Sudanese army blocks attempt to disperse protesters, say witnesses
Riot police and secret-service personnel reportedly charged the demonstrators with bakkies while firing tear gas at a crowd of about 3,000
Khartoum — Sudanese soldiers intervened to protect demonstrators on Monday after security forces tried to break up a protest by thousands of anti-government demonstrators camping outside the defence ministry in central Khartoum, witnesses and activists said.
They said riot police and secret-service personnel charged the demonstrators with bakkies while firing tear gas, trying to disperse a crowd of about 3,000 men and women.
But witnesses and activists said soldiers guarding the compound had come out to protect the demonstrators, firing warning shots in the air.
The security forces retreated without firing back, while demonstrators chanted “The army is protecting us” and “One people, one army”, witnesses said. There were no immediate reports of casualties.
Information minister Hassan Ismail, who is also the government spokesperson, contradicted the reports, saying: “The crowd in front of the [military] general command has been cleared completely, in a way that resulted in no casualties among all parties.
“The security apparatus are coherent together and working with positive energy and in harmony,” he added.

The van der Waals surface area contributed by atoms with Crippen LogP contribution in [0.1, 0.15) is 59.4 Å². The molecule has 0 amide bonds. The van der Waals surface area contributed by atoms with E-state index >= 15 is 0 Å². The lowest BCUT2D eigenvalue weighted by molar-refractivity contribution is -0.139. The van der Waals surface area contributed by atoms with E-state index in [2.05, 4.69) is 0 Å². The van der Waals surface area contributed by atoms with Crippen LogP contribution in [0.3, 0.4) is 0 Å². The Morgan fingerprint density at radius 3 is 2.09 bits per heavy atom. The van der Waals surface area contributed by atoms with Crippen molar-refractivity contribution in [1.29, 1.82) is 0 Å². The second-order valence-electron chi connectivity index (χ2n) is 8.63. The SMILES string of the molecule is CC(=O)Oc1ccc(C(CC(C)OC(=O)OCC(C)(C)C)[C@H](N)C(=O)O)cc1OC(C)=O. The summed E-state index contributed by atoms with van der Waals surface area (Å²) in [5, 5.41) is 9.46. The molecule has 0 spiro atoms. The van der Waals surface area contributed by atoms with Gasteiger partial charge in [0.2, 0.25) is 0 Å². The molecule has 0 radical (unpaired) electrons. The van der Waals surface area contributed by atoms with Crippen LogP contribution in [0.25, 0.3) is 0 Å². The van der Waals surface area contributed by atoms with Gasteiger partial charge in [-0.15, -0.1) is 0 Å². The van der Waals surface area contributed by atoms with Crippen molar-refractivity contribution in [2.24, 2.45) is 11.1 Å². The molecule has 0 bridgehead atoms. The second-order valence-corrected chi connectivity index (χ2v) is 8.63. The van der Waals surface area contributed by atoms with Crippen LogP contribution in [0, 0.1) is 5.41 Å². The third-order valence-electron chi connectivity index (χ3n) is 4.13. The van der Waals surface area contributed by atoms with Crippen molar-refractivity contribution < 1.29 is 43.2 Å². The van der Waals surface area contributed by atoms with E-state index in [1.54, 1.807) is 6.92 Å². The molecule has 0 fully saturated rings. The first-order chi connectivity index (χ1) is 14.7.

Previous attempts by security forces have failed to disperse the protesters, who have vowed to stay until President Omar
al-Bashir steps down.
Mostly small but sustained protests have been staged regularly since December, when the government tried to raise bread prices.
Sudan’s 40-million people are suffering from a severe economic crisis caused in part by years of US sanctions and in part by the loss of oil revenues since South Sudan seceded in 2011.
The protests have since turned against Bashir, a former army general who came to power in a military coup in 1989.
Demonstrators accuse Bashir, who is wanted by international prosecutors for alleged war crimes in the westerly Darfur region, of presiding over years of repression and promoting policies that devastated the economy.
The government denies any atrocities in Darfur and blames US sanctions for the economic hardships.
Bashir has acknowledged that the protesters have legitimate demands but that they must be addressed peacefully, and through the ballot box.
On Saturday, activists, apparently energised by Algerian protesters’ success in forcing President Abdelaziz Bouteflika to step down, marched towards the defence ministry hoping to deliver a memorandum urging the army to side with them.
They chose the April 6 anniversary of a 1985 military coup that forced long-time autocrat Jaafar Nimeiri to step down after protests.
Thousands of demonstrators reached the ministry compound, which also houses Bashir’s residence and the secret-service headquarters, despite attempts by police and secret service to stop them, and set up a camp there.
Witnesses said the protests had swelled during the day but only a few thousand were camping overnight, fed water and sandwiches by fellow protesters.